Lev Ilizirov









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One pork chop for one and a half sausage


When I look at this picture I can’t help but look at the painting on the wall at the other end of the table. A half full glass of water stands next to a bottle where its water seems to be taken out from. What bothers me is the following: The amount of water that was taken from the bottle doesn’t seem to correspond with the amount that is present in the glass. There seems to be much more in the glass.
      But I am willing to forgive the artist. In the wiggly lines I seem to recognize the unrefined motor skills of a child and that they don’t have a good sense of proportions is completely understandable.
      The proportions displayed on the table however seem to be perfect. Just look how there is something left on every dish. There is still a little bit of hummus left in the bowl, just as there is still one piece of melon left on the plate. The person who prepared this lunch must be very satisfied. There is enough food left to say that people must have had sufficient to eat, while there is not so much food left to feel that one has prepared too much.
      There is only a lot left of the salad on this end of the table. That is actually understandable. I don’t mean to insult anyone, but that salad looks everything but appetizing.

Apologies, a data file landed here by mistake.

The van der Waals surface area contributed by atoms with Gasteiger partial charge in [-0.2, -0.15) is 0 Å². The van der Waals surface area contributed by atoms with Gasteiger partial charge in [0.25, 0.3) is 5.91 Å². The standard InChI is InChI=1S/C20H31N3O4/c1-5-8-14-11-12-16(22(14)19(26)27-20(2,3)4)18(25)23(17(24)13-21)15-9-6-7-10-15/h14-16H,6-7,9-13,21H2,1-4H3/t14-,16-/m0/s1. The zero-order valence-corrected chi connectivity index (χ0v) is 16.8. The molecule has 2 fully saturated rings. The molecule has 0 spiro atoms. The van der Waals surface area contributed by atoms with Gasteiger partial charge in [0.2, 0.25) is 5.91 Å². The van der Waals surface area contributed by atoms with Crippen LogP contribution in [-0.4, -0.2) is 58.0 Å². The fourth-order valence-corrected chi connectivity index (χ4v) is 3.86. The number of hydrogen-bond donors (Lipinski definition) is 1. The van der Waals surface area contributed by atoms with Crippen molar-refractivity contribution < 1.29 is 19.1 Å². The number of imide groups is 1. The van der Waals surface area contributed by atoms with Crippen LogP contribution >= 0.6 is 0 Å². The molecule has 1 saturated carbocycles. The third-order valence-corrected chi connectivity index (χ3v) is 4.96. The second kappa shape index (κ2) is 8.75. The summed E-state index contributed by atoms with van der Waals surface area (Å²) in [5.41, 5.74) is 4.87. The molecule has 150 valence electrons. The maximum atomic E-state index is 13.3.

When we had a barbecue at our home my parents always bought a fixed amount of meat, to make sure that nothing would go to waste. So everyone of us had one hamburger, two pork chops, one drumstick and one and a half sausage. Barbecuing with military precision.
      There was always a lot of trading going on among us kids. My sister was very fond of drumsticks, while my brother liked pork chops more. There was a strict trading system. A pork chop was worth one drumstick, but only half of a sausage. Hamburgers were never exchanged. In our system they were invaluable.
      These exchange rates were not be questioned. When a friend of my brother once asked two pork chops for a drumstick, he was immediately reprimanded by my mother.
      I never thought any of it. Back then it all seemed very natural to me. But now I realize I would rather sit down with this lunch than go to one of my parents’ barbecues. No matter how much I love them.

Texts by Feiko Beckers